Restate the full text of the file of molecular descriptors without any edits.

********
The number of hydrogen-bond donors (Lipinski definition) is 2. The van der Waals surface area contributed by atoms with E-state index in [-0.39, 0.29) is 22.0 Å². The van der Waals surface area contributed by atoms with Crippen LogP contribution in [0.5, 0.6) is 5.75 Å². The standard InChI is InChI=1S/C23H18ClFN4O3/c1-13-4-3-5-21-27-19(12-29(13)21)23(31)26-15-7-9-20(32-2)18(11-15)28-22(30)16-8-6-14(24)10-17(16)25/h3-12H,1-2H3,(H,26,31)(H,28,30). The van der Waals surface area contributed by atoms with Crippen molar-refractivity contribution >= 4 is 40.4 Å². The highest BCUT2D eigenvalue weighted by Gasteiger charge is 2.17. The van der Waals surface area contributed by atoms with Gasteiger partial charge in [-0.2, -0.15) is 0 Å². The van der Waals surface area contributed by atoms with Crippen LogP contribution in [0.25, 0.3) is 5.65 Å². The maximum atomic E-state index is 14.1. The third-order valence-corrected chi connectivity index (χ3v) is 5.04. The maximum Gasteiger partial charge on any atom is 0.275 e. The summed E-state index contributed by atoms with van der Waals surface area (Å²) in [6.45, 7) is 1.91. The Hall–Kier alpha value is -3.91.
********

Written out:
The number of hydrogen-bond donors (Lipinski definition) is 2. The van der Waals surface area contributed by atoms with E-state index in [-0.39, 0.29) is 22.0 Å². The van der Waals surface area contributed by atoms with Crippen LogP contribution in [0.5, 0.6) is 5.75 Å². The standard InChI is InChI=1S/C23H18ClFN4O3/c1-13-4-3-5-21-27-19(12-29(13)21)23(31)26-15-7-9-20(32-2)18(11-15)28-22(30)16-8-6-14(24)10-17(16)25/h3-12H,1-2H3,(H,26,31)(H,28,30). The van der Waals surface area contributed by atoms with Crippen molar-refractivity contribution >= 4 is 40.4 Å². The highest BCUT2D eigenvalue weighted by Gasteiger charge is 2.17. The van der Waals surface area contributed by atoms with Gasteiger partial charge in [-0.2, -0.15) is 0 Å². The van der Waals surface area contributed by atoms with Crippen LogP contribution in [0.25, 0.3) is 5.65 Å². The maximum atomic E-state index is 14.1. The third-order valence-corrected chi connectivity index (χ3v) is 5.04. The maximum Gasteiger partial charge on any atom is 0.275 e. The summed E-state index contributed by atoms with van der Waals surface area (Å²) in [6.45, 7) is 1.91. The Hall–Kier alpha value is -3.91.